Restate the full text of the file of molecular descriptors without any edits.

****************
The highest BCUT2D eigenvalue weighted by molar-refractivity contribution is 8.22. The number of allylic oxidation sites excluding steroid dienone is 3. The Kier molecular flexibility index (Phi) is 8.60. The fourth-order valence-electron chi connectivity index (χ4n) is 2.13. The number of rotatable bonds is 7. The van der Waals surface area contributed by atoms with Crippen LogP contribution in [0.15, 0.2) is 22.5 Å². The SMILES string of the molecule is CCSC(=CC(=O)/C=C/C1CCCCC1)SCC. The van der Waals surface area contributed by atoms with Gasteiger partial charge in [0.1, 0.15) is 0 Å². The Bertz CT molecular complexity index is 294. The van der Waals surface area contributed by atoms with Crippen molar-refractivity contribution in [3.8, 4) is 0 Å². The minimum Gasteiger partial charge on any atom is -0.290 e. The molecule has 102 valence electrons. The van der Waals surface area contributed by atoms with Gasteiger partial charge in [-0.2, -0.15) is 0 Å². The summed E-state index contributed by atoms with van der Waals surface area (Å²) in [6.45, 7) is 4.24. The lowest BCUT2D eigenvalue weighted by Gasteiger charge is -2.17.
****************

The highest BCUT2D eigenvalue weighted by molar-refractivity contribution is 8.22. The number of allylic oxidation sites excluding steroid dienone is 3. The Kier molecular flexibility index (Phi) is 8.60. The fourth-order valence-electron chi connectivity index (χ4n) is 2.13. The number of rotatable bonds is 7. The van der Waals surface area contributed by atoms with Crippen LogP contribution in [0.15, 0.2) is 22.5 Å². The SMILES string of the molecule is CCSC(=CC(=O)/C=C/C1CCCCC1)SCC. The van der Waals surface area contributed by atoms with Gasteiger partial charge in [0.1, 0.15) is 0 Å². The Bertz CT molecular complexity index is 294. The van der Waals surface area contributed by atoms with Crippen molar-refractivity contribution in [3.8, 4) is 0 Å². The minimum Gasteiger partial charge on any atom is -0.290 e. The molecule has 102 valence electrons. The van der Waals surface area contributed by atoms with Gasteiger partial charge in [-0.2, -0.15) is 0 Å². The summed E-state index contributed by atoms with van der Waals surface area (Å²) in [6.45, 7) is 4.24. The lowest BCUT2D eigenvalue weighted by Gasteiger charge is -2.17.